Ten years ago, the Supreme Court overturned portions of a federal law that empowered government to dictate how Americans who were not connected to any candidates and political parties could practice their inherent right of free expression.
The case of Citizens United revolved around state efforts to ban a conservative non-profit group from showing a documentary it produced critical of then-presidential candidate Hillary Clinton right before the 2008 Democratic primary elections. At the time McCain-Feingold made it illegal for corporations and labor unions to engage in “electioneering communication” one month before a primary or two months before the general election.
Or, in other words, the law, written by politicians who function without restrictions on speech — and applauded by much of a mass media that functions without any restrictions on speech — prohibited Americans from pooling their resources and engaging in the most vital form of expression at the most important time, in the days leading up to an election.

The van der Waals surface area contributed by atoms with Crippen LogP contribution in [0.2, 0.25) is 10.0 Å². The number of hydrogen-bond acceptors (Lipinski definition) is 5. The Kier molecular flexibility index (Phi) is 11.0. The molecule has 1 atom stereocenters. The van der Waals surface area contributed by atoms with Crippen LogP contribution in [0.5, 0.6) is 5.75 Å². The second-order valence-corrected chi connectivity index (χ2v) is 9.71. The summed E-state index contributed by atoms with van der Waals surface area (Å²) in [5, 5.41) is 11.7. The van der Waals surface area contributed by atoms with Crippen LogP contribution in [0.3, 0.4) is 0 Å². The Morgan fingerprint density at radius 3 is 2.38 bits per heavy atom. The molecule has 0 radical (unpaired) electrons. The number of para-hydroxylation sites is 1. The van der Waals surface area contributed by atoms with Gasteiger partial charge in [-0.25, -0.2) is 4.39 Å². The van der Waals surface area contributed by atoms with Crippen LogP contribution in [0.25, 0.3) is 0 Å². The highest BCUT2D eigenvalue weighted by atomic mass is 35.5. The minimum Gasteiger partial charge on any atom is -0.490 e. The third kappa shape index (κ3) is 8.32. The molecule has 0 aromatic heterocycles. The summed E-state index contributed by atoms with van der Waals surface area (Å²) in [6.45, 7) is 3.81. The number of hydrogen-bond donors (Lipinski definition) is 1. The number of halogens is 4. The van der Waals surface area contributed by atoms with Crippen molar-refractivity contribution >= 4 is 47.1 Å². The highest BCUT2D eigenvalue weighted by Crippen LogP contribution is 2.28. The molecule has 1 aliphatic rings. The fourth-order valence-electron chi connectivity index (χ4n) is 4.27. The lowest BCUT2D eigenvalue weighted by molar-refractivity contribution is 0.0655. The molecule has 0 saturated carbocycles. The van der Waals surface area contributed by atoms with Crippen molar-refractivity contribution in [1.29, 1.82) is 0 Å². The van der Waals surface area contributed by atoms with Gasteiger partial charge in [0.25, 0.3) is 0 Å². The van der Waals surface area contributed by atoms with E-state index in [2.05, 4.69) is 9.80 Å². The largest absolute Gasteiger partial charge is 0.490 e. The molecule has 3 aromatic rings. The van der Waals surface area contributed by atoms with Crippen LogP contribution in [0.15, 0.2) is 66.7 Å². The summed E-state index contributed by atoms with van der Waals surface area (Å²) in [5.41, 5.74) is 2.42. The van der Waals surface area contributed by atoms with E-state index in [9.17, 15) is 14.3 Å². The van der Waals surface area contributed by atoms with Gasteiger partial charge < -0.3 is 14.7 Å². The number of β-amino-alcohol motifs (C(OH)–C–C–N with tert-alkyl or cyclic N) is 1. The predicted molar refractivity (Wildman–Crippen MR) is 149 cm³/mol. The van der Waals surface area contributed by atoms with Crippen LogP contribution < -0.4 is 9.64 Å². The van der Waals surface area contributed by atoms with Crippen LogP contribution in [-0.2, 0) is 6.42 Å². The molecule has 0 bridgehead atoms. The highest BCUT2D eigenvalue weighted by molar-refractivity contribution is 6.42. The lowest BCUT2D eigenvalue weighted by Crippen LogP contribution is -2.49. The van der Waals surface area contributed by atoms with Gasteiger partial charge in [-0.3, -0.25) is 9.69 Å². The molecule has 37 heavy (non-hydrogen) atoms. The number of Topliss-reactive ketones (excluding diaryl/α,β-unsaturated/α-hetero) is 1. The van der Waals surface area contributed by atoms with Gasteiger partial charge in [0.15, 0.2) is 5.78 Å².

“By taking the right to speak from some and giving it to others,” Justice Anthony Kennedy would write for the majority, “the Government deprives the disadvantaged person or class of the right to use speech to strive to establish worth, standing, and respect for the speaker’s voice.” …
… [T]he court hadn’t overturned a century of law (though the age of the law bears absolutely no relevance to constitutionality of it). Citizens United reversed portions of a law, less than a decade old, that forbad Americans from contributing as much as they wanted directly to the funding of speech. Corporations would still be banned from donating directly to candidates, as they had been since 1907.